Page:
Who is the strong man – Xi Jinping or Peng Lifa who dared to defy him?

“Brave man” and “hero” were considered sensitive and anyone who used them could be removed and suspended. Before the censors could remove it, he was dubbed “new tankman”, a reference to the lone protester who stood in front of an approaching tank during the 1989 Tiananmen Square massacre. We don’t know the tankman’s name, but we do know the name of the Sitong Bridge protester, thanks to sleuthing by a number of China-watching websites. It’s Peng Lifa.

Remarkably, regime cheerleader Hu Xijin, former editor of the Global timessaw the need to tweet: “China is stable at the moment, especially the capital Beijing.”

Illustration

IllustrationCredit:Andrew Dyson

President Xi is sometimes described as the “strong ruler” of China. Indeed, this week’s party congress is expected to anoint him for a third consecutive five-year term. To do this, he had to break the party’s constitutional rule that limited a leader to two terms. This rule was introduced to prevent the rise of another Mao Zedong, who ruled unchecked for life while unleashing the chaos and mass death of the Great Leap Forward and the Cultural Revolution.

Xi has also abolished another restriction, the post-Mao system of collective leadership. He was already recognized all over the world as the most powerful person on earth. Now he is ready to entrench himself, dangerously uncontrolled and unquestionable, as the new Mao.

Why? One word: survive. Xi grew up the privileged son of a high-ranking party leader. He was a revolutionary hero who saved Mao’s life. He also happened to be a political liberalist; he befriended the Dalai Lama and later opposed the Tiananmen massacre.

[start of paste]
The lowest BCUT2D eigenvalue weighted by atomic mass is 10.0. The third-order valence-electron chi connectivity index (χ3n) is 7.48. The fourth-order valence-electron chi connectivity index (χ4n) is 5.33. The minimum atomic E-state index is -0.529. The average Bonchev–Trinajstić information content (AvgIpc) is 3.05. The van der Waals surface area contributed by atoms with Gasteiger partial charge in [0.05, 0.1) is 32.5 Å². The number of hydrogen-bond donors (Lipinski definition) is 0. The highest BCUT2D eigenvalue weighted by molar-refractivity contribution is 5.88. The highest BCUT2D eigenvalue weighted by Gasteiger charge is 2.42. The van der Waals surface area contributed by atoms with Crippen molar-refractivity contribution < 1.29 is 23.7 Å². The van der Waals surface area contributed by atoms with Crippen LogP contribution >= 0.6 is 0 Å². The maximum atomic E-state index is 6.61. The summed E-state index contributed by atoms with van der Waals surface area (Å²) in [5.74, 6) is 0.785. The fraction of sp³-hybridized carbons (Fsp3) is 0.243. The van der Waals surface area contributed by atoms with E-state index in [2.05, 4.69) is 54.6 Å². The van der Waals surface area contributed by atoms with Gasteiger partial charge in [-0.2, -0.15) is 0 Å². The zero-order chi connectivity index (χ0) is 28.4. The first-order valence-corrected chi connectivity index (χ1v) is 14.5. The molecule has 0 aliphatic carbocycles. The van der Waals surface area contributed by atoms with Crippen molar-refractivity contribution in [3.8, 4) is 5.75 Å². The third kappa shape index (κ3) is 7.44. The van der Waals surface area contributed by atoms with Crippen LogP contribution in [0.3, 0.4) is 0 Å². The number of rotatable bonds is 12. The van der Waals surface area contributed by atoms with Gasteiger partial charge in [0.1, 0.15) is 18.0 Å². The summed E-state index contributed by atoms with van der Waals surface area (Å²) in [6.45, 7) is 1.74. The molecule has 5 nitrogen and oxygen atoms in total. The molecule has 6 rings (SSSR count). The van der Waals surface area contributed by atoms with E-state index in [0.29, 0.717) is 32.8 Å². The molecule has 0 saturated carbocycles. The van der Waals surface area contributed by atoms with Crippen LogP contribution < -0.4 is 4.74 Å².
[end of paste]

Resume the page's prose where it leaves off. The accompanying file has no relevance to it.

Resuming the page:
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But when Xi was nine years old, his father faced factional intrigue at Mao’s court amid the madness of the Cultural Revolution. Xi Zhongxun was purged, his family scattered, his daughter killed. At the age of 13, the young Xi was beaten and demoted, paraded on stage at mass denunciations as a “class enemy”. Crowds shouted insults at the boy. His mother joined in to humiliate him to protect herself.

Xi Jingpin was imprisoned several times and sent to the countryside for six years at age 15 as a farm worker. He lived in a flea cave for years: “I was very lonely,” he later admitted. “I’ve thought a lot about whether I should live or die.”

But instead of turning against this monstrous regime, Xi chose to survive by joining it. He decided the party was a “survival system,” according to a friend who knew him as a teenager. A party senior later commented: “Xi Jinping believes that political battles should be won at all costs. His father’s life story taught him that lesson, and it’s etched in his memory.”

He rejected his father’s liberal worldview, revered Mao as a hero, and eventually became as ruthlessly oppressive as Mao himself. In doing so, he persecuted and humiliated a large number of powerful people.

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“He knows full well that if he were to leave office, he and his family would be vulnerable to retaliation from his successors,” Kevin Rudd wrote in the American magazine. Foreign Affairs. “So Xi will probably run the country for the rest of his life.” He’s 69.

In other words, he strives for ever greater power for fear of his own survival. He alluded to this in a 2000 interview with a Chinese journalist when he spoke about his view of power: “What I see are not just the superficial things: the power, the flowers, the glory, the applause. I see the cowsheds and how people can blow hot and cold.”

stables? That’s a reference to the Cultural Revolution, when the Red Guards converted cowsheds into prisons and torture chambers. Xi is exactly the kind of autocrat Winston Churchill envisioned: “Dictators ride back and forth on tigers they dare not dismount.”

Xi can be powerful. But who is the real strongman – Peng Lifa or Xi Jinping? The brave protester who risks his life for his principles, or the fearful megalomaniac who dares not give his people a voice?

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